Life is just what happens to you

While you’re busy making other plans”

Thanks to Drew Katz’s Infinite Possibilities Foundation, a DKC client, along with VEVO and of course WNET, we now have our Central Park screening.

On the night of Saturday, October 9th, ”LENNONYC” will be shown at the SummerStage Theater in Central Park. Here are some news clips from the press conference with Mayor Bloomberg and Yoko Ono:

For more information, visit the Facebook event page at (The film will air on PBS nationally on November 22.)

And also thanks to the Infinite Possibilities Foundation, we will have our billboards. Lennon’s picture, still famous so many years later in his NYC t-shirt, will adorn several billboards on arterials leading to New York City. Check out their web page at:

A few thoughts from other team members on the LENNONYC account:

Debra Duffy

When I tell friends and family that I’m working on LENNONYC, everyone, regardless of age, has a story.

My dad tells of the news bulletin Howard Cosell announced during Monday Night Football; years later, I’d get to know the TV newsman whose reporters and field crews were the first on the scene at the Dakota.

As a child, I’d watch the Thanksgiving Parade from across the street of that landmark, never making the connection about where I was each year until I was much older.

Mary is my 13-year old cousin. Her iPod and computer time these days are consumed with all things Beatles. I was fascinated that she’d discovered them, and wanted to know if someone had encouraged or inspired her.

Mary’s eyes and smile widened, “I really love the music! Don’t you? Did you know John Lennon would be 70 years old this year?”

Being a part of this team and having such a special role of celebrating what would of been Lennon’s 70th birthday is an honor and reminds me of why I love what I do and although I will never be famous – I hope to inspire people the way Lennon did. And I can certainly assure you that my daughter – who is now five months old – will be able to share her favorite Lennon music when she is older – continuing to keep Lennon’s legacy alive.

Brian Moriarty

I was asked to write a few words about why working on LENNONYC is important to me. I have tried and stopped several times. While I consider distilling grand, complex ideas and messages into words one of my fortes, this one is a bit too much. It’s not working. The fact is, I have listened to the Beatles for as long as I can remember. I will never be able to write in a few words the profound impact that their music has had on me. I will never be able to put into words how Lennon’s murder, when I was seven, made me terrified of the world. Lennon, of course, was quite gifted at putting into words and music profound ideas and feelings in a way that connected with people around the world, across generations. To even be remotely (very remotely) connected with his legacy by working on the film LENNONYC is as humbling as it is an honor.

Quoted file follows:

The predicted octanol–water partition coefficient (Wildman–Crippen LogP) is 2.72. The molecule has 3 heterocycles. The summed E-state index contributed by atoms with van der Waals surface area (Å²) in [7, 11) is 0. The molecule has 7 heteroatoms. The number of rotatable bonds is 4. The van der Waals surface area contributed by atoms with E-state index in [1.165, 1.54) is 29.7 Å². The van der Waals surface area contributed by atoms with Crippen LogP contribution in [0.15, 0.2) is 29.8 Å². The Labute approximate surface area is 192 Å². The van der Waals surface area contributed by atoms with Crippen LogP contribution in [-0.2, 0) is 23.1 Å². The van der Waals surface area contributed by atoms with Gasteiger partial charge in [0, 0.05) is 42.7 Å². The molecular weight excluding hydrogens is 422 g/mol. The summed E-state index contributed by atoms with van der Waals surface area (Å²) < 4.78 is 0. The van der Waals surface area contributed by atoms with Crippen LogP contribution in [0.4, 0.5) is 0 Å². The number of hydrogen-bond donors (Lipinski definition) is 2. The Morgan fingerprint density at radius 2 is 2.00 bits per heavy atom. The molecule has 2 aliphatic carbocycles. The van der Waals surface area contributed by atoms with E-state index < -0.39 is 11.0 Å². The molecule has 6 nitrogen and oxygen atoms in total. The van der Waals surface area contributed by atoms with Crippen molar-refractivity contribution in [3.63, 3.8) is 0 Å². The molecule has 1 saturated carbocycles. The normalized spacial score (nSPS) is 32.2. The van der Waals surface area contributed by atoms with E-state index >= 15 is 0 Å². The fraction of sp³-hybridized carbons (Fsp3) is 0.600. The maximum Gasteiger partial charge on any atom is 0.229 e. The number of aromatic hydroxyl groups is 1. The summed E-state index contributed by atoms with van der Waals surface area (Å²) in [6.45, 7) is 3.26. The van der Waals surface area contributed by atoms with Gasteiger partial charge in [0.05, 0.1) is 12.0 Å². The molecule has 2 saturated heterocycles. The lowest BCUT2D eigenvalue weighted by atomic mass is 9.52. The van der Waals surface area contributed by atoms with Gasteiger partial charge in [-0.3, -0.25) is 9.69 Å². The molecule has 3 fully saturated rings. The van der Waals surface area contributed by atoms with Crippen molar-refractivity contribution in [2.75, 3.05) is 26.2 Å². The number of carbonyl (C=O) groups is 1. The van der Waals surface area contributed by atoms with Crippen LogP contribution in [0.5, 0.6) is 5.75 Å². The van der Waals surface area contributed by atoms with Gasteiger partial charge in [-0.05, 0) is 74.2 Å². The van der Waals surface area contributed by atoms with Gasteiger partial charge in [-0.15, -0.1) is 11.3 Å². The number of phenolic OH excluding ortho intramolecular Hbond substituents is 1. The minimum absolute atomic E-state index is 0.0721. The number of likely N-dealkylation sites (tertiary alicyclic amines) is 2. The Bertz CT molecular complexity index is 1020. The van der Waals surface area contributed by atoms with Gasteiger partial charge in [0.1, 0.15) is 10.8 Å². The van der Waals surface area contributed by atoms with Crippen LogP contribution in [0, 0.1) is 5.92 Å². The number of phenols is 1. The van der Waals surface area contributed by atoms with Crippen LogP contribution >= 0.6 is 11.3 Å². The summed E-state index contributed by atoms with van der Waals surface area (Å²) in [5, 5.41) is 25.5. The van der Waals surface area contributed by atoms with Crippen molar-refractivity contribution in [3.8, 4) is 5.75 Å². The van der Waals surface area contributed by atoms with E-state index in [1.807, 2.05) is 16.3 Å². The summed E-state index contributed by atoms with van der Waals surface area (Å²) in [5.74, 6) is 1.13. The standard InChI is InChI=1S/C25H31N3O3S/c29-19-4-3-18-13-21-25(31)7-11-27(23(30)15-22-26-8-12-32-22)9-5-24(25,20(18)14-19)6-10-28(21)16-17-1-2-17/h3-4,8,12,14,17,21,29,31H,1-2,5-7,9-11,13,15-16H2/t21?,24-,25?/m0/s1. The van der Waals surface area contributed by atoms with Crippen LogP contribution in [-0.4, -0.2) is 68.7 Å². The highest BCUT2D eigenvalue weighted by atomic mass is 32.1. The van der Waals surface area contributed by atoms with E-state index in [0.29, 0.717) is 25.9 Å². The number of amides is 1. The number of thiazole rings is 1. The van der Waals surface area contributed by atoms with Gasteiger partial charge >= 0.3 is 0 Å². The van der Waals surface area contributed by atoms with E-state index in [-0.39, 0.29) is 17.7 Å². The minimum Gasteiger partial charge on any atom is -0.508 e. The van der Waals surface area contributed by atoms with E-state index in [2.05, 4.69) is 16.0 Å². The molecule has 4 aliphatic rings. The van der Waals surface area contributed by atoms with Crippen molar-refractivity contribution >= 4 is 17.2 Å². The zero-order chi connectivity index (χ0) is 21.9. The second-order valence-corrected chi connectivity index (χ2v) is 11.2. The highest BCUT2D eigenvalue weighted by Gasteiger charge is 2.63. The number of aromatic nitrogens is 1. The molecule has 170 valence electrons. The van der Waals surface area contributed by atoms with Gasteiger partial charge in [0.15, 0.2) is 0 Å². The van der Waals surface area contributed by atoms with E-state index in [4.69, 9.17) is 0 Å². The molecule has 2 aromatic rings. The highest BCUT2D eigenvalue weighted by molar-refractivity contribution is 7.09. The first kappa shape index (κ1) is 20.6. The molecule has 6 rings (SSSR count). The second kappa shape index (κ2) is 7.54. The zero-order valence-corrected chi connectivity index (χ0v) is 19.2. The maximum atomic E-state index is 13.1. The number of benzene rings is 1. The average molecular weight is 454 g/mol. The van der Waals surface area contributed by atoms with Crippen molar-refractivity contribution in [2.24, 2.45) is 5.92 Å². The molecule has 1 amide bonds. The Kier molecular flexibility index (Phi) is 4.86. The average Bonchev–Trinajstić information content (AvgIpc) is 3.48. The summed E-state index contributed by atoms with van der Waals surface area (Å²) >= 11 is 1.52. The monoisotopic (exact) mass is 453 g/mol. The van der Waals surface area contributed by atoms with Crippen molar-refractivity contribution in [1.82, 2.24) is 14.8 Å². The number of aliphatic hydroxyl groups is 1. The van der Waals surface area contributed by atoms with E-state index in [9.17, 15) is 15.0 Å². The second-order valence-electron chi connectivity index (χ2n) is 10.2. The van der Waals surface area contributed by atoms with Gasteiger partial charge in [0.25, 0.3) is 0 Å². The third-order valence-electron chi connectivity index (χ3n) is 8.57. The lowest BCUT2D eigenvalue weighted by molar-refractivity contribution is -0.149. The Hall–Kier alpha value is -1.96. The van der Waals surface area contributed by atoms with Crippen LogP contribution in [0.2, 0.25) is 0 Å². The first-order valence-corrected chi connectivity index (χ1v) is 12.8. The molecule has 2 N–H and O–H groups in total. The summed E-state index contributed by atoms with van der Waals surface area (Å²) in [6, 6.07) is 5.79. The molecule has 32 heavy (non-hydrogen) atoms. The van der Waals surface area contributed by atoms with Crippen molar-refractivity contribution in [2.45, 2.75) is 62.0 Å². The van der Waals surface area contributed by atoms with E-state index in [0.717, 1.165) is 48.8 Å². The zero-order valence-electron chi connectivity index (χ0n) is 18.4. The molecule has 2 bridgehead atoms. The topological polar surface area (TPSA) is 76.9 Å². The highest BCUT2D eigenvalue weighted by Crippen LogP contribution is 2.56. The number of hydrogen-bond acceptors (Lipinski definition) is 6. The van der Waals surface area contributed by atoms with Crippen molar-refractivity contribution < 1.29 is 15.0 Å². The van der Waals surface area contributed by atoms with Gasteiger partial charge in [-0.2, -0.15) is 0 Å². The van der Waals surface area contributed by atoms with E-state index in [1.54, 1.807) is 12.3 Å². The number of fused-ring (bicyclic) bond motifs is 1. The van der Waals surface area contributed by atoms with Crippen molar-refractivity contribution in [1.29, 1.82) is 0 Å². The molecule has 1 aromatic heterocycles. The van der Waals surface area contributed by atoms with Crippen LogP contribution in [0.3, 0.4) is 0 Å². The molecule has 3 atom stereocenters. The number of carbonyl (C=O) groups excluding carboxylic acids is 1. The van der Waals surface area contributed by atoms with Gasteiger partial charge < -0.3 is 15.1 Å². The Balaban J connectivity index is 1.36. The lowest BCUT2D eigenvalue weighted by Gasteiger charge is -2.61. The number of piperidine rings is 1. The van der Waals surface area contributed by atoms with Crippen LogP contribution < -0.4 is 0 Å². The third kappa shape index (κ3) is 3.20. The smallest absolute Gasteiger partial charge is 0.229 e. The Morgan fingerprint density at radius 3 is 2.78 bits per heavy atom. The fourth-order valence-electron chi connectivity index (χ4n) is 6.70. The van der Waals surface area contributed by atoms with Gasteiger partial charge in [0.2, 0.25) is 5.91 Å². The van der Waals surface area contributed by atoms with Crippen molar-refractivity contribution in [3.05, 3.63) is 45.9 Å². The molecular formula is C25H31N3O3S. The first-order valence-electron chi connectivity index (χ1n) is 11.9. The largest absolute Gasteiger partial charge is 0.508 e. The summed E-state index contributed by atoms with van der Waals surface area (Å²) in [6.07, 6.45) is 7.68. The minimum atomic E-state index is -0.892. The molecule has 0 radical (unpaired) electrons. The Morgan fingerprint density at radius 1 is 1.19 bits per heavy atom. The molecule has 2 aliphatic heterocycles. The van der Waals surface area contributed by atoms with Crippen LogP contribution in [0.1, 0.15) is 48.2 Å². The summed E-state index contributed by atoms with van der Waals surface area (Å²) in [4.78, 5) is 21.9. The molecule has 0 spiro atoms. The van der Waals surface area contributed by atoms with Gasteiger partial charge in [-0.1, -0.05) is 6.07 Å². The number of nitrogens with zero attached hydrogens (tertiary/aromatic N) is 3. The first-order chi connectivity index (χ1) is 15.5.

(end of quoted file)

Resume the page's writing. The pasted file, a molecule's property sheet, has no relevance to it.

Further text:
I am also having trouble writing this because my two-year-old son Julian (who is not, by the way, named after Lennon’s son) is hanging on my leg. He is asking me to play. I have tried to shoo him off. But then I thought of the Lennon we get to know in LENNONYC. He stopped being a rock star. He stopped being an icon. He left it all so he could start being a dad.

So in tribute to Mr. Lennon, that is what I am going to do.

Aliza Rabinoff

On the drive home today from a quick overnight trip to Bethel, NY with my husband, my best friend and her 8-month-old daughter to visit the original site where the momentous Woodstock Music Festival left its indelible mark years ago, a reflective conversation on music began.

Having just marveled at the lush and beautifully serene farmland where thousands gathered for a momentous occasion in music, and history in general, we started reflecting on another momentous occasion in music (again in NY), and history in general, the impact John Lennon had and the tragedy that was his murder. I explained how excited I was to be working on LENNONYC and to introduce to others such a wonderful film that sheds light on this extraordinary songwriter and the touching love story of John and Yoko and their love affair with NYC. As a native New Yorker, this was an even bigger bonus.

I grew up in Queens. When John died, I was nine. I recall a somber conversation my mom had with her best friend as I prepared to go to a movie and didn’t quite get the thrust of what they were saying.

Later, as an NYU student, I was a late comer to the music of the Beatles and John Lennon, but made a point to educate myself further and visit the NYC landmarks associated with John and Yoko and their music, always dumbfounded by the sheer lunacy of killing an artist whose goal was to make the world a better place.

As I embarked on what has now been a 16-year career in the music business, I eventually learned more about John Lennon beyond these hallowed sites and the usual stories from the many respected journalists and musicians I have been privileged to work with.

This all resonates even more for me on this momentous moment in music – again in New York City – the screening of LENNONYC in Central Park honoring and celebrating John on what would have been his 70th birthday. I feel like I can give back and share something special with those same journalists who always educated me, as well as friends and family, and to join the ongoing conversation of “where were you” that I was never quite a part of.

I now know where I will be when thousands of fans honor John Lennon next Saturday, Oct. 9. And I, along with countless others, will utter the same words that Yoko so poignantly said in the film, “John was an artist. Why would someone want to kill an artist?” My question exactly.